OKLAHOMA CITY — The open carry debate in Oklahoma is back in the state Capitol as a petition to repeal constitutional carry joins two bills that gun owners feel limit their rights.
The petition that would create State Question 809 is dubbed the "Reinstate Permitting Requirements for Firearms Initiative". Rep. Jason Lowe, who is sponsoring the petition, says permitless carry is "dangerous", and has been "an utter disaster".
"We're asking for training and a permit in order to open carry a firearm," Lowe said. "We want to make sure our kids are safe. We want to make sure the people in the state of Oklahoma are safe as well."
As Lowe held a joint news conference Monday, Army veteran James Smith stood a ways off demonstrating against the measures he says would infringe upon his rights.
"If you're limiting our rights, a law-abiding citizen's rights, you're in the wrong. Period," Smith said. "For something to be passed that would immediately turn me into being a felon, and I haven't committed a crime that hurt someone else, it's absolutely mind-boggling."
He is also concerned with two new bills - House Bills 2940 and 2945. HB2940 would prohibit "large-capacity ammunition magazines", holding more than ten rounds of ammunition or more than 28 inches of shotgun shells. HB2945 would prohibit carrying assault-style rifles in cities with more than 100,000 people, which includes Oklahoma City, Tulsa, Norman, and Broken Arrow.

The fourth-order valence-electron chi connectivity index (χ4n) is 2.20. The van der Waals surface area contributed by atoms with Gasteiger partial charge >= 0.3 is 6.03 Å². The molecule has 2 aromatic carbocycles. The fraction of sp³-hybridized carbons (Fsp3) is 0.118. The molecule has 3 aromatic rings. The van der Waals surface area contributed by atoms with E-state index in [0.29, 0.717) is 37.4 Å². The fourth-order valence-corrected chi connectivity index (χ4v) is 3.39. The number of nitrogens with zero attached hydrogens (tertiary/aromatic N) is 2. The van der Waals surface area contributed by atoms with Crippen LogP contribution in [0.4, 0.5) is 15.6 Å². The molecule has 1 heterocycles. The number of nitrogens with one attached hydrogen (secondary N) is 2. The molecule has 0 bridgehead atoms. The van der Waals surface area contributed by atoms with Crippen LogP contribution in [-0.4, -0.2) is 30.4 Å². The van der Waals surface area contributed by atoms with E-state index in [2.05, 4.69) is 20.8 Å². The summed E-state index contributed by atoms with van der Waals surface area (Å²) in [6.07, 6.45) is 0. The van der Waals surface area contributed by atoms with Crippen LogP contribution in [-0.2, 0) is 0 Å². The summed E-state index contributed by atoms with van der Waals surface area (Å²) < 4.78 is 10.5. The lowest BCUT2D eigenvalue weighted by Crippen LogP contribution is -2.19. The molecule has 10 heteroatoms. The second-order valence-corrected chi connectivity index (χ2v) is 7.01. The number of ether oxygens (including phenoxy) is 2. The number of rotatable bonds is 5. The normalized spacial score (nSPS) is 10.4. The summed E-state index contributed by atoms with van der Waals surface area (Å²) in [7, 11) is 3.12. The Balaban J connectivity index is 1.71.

Devin Hughes with Oklahomans for Safe Communities is in favor of all three measures. He's nervous neither police nor responsible gun owners will be able to tell the difference between someone carrying to protect themselves and someone with bad intentions.
"People are perfectly fine with responsible gun ownership. But what we're looking at now is not responsible gun ownership," Hughes said. "This repeal isn't going to affect responsible gun owners in the slightest. Because regardless, responsible gun owners are going to get that training."
The petition that could create State Question 809 will need 95,000 signatures in 90 days to become a state question. If supporters reach that mark, the issue would be left up to the voters of Oklahoma.
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